Greek tax officials on strike over salary cuts
ATHENS, Greece—Greek tax officials walked off the job Thursday at the start of a 48-hour strike to protest salary cuts and other austerity measures, as the government struggles to meet revenue targets demanded by the country's international creditors.
The prospect of a shutdown of the tax offices for the last days of 2011 prompted hundreds of Greeks on Wednesday to rush to settle last-minute issues before the strike. Many handed over their car license plates, preferring to keep their vehicles off the highways instead of paying a recently hiked road tax.
Late Thursday, a lower court ruled the strike illegal at the request of the Greek government, obliging the tax officials to show up for work Friday. It was not immediately clear how the strikers would react. Unions have sometimes defied similar orders in the past.
The Athens Chamber of Small Industries said it sent a letter to the country's finance minister, Evangelos Venizelos, urging a change in the higher road tax and arguing it was clear the government would be unable to collect the euro1.2 billion ($1.55 billion) it hoped for from the levy.
The chamber said there had been a 30 percent increase in the number of people turning in their vehicle registration plates compared to previous years. That would lead to decreased road tax revenues and hurt the economy through a fall in the consumption of fuel, vehicle spare parts and spending on car maintenance and insurance, it said.
The increase in cars being kept off the road "is a characteristic example of the failure of the implemented policy, the core of which is the achievement of fiscal targets through the constant burdening with taxes and levies of Greek society which is already at its economic limit," the chamber said in a statement.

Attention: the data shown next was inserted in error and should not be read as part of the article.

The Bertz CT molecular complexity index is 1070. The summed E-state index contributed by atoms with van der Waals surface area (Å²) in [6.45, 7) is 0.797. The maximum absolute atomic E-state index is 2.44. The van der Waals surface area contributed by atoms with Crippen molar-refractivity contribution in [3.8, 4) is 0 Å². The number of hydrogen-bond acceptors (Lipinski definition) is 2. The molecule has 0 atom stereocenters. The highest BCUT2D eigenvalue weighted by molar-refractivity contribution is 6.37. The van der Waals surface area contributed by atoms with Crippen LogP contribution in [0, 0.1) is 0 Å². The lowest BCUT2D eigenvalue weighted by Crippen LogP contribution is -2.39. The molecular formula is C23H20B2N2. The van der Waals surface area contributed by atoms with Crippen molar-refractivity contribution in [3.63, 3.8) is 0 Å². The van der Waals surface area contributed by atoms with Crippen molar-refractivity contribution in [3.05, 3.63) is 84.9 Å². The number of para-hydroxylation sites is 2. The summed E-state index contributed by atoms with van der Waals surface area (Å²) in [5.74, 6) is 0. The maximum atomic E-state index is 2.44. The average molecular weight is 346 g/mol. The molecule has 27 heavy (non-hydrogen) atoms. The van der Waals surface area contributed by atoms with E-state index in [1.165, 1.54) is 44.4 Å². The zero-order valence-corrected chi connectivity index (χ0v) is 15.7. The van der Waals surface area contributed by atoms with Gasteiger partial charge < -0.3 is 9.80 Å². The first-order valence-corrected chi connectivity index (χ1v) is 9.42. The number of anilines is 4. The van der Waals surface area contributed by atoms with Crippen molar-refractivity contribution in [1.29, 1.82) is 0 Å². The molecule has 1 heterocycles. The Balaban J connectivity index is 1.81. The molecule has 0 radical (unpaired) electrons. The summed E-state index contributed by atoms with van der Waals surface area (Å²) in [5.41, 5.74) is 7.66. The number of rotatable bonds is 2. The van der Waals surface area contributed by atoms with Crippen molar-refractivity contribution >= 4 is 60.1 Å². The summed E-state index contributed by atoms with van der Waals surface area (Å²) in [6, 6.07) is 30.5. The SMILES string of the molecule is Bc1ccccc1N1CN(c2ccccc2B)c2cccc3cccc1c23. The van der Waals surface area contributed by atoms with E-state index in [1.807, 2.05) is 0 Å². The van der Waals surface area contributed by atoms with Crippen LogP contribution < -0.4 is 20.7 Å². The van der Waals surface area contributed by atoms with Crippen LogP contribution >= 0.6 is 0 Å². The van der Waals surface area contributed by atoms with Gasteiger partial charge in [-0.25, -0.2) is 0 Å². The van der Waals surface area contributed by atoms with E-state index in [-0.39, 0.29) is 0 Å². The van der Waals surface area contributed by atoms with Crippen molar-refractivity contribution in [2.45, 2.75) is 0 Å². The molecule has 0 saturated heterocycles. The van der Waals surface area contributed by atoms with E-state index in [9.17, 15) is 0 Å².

Greece has been surviving since May 2010 on multibillion euro rescue loans from other eurozone countries and the International Monetary Fund after years of government overspending left it with an unsustainable public debt.
In return for the euro110 billion ($144 billion) bailout, the previous Socialist government imposed harsh austerity measures, increasing taxes and retirement ages, cutting pensions and salaries, and suspending tens of thousands of civil servants on reduced pay.
"As a result of the austerity measures putting some tax officers on reduced pay, we have 5,500 fewer tax office jobs," said tax officers' union head Charalambos Nikolakopoulos.
Tax evasion has been rampant in Greece, despite repeated efforts to crack down on the practice.
The strike comes a day after the sudden resignation of two prosecutors heading the judicial task force charged with fighting tax evasion. The two, Grigoris Peponis and Spiros Mouzakitis, claimed they were being sidelined and implied government interference in their work.
They said the government was "attempting to replace and get rid of" them with a new draft law that would appoint a high court prosecutor in their stead. The finance and justice ministries said the plan aimed to improve the task force's functioning.
The main Supreme Court prosecutor ordered an investigation Thursday into why the two resigned and their allegations of interference, while Prime Minister Lucas Papademos met with top judicial officials.
Papademos, who was appointed to head an interim coalition government in November after a political crisis forced his predecessor to resign, "underlined the need to complete as quickly as possible the investigation that has begun," a statement from his office said.
The repeated rounds of austerity measures have left the country struggling through a deep recession, with the economy projected to contract for a fourth year in 2012. It quickly became clear that the initial bailout would not be enough to prevent Greece from a potentially catastrophic default, and European leaders agreed in late October on a second, euro130 billion bailout for the country.
The new package includes provisions for private creditors to write off 50 percent of the value of Greek bonds they hold, potentially cutting Greece's overall debt by euro100 billion. But the details of this remain to be worked out, and the country is currently involved in tough negotiations.
If the debt writedown goes through and Greece implements all it has pledged to in the way of austerity measures and privatizations, the country is expected to reduce its debt to 120 percent of gross domestic product by 2020, from 161 percent of GDP this year.
Nektina Efthymiou in Athens contributed.